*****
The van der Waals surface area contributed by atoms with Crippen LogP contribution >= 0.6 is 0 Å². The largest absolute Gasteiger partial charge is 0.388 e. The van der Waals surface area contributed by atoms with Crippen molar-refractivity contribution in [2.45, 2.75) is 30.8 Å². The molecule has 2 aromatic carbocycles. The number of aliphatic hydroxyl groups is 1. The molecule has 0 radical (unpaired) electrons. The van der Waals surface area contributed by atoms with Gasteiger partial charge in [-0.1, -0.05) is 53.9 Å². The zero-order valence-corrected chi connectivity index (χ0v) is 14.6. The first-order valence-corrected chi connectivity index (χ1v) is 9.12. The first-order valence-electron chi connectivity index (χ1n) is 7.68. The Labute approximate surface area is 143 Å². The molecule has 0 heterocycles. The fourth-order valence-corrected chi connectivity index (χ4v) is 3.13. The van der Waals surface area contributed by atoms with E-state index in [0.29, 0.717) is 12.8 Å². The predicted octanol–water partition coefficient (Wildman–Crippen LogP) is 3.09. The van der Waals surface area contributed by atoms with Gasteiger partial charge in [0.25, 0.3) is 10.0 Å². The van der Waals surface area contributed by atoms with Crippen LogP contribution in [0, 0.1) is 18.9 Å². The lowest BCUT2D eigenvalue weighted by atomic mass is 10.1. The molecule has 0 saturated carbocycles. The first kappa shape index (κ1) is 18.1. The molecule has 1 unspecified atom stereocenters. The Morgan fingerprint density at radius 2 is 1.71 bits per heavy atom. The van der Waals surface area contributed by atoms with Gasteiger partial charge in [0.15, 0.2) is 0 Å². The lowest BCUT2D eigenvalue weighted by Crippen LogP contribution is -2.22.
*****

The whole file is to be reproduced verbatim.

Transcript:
The van der Waals surface area contributed by atoms with Crippen LogP contribution >= 0.6 is 0 Å². The largest absolute Gasteiger partial charge is 0.388 e. The van der Waals surface area contributed by atoms with Crippen molar-refractivity contribution in [2.45, 2.75) is 30.8 Å². The molecule has 2 aromatic carbocycles. The number of aliphatic hydroxyl groups is 1. The molecule has 0 radical (unpaired) electrons. The van der Waals surface area contributed by atoms with Gasteiger partial charge in [-0.1, -0.05) is 53.9 Å². The zero-order valence-corrected chi connectivity index (χ0v) is 14.6. The first-order valence-corrected chi connectivity index (χ1v) is 9.12. The first-order valence-electron chi connectivity index (χ1n) is 7.68. The Labute approximate surface area is 143 Å². The molecule has 0 heterocycles. The fourth-order valence-corrected chi connectivity index (χ4v) is 3.13. The van der Waals surface area contributed by atoms with E-state index in [0.29, 0.717) is 12.8 Å². The predicted octanol–water partition coefficient (Wildman–Crippen LogP) is 3.09. The van der Waals surface area contributed by atoms with Gasteiger partial charge in [0.25, 0.3) is 10.0 Å². The van der Waals surface area contributed by atoms with Crippen LogP contribution in [0, 0.1) is 18.9 Å². The lowest BCUT2D eigenvalue weighted by atomic mass is 10.1. The molecule has 0 saturated carbocycles. The first kappa shape index (κ1) is 18.1. The molecule has 1 unspecified atom stereocenters. The Morgan fingerprint density at radius 2 is 1.71 bits per heavy atom. The van der Waals surface area contributed by atoms with Gasteiger partial charge in [0.15, 0.2) is 0 Å². The lowest BCUT2D eigenvalue weighted by Crippen LogP contribution is -2.22.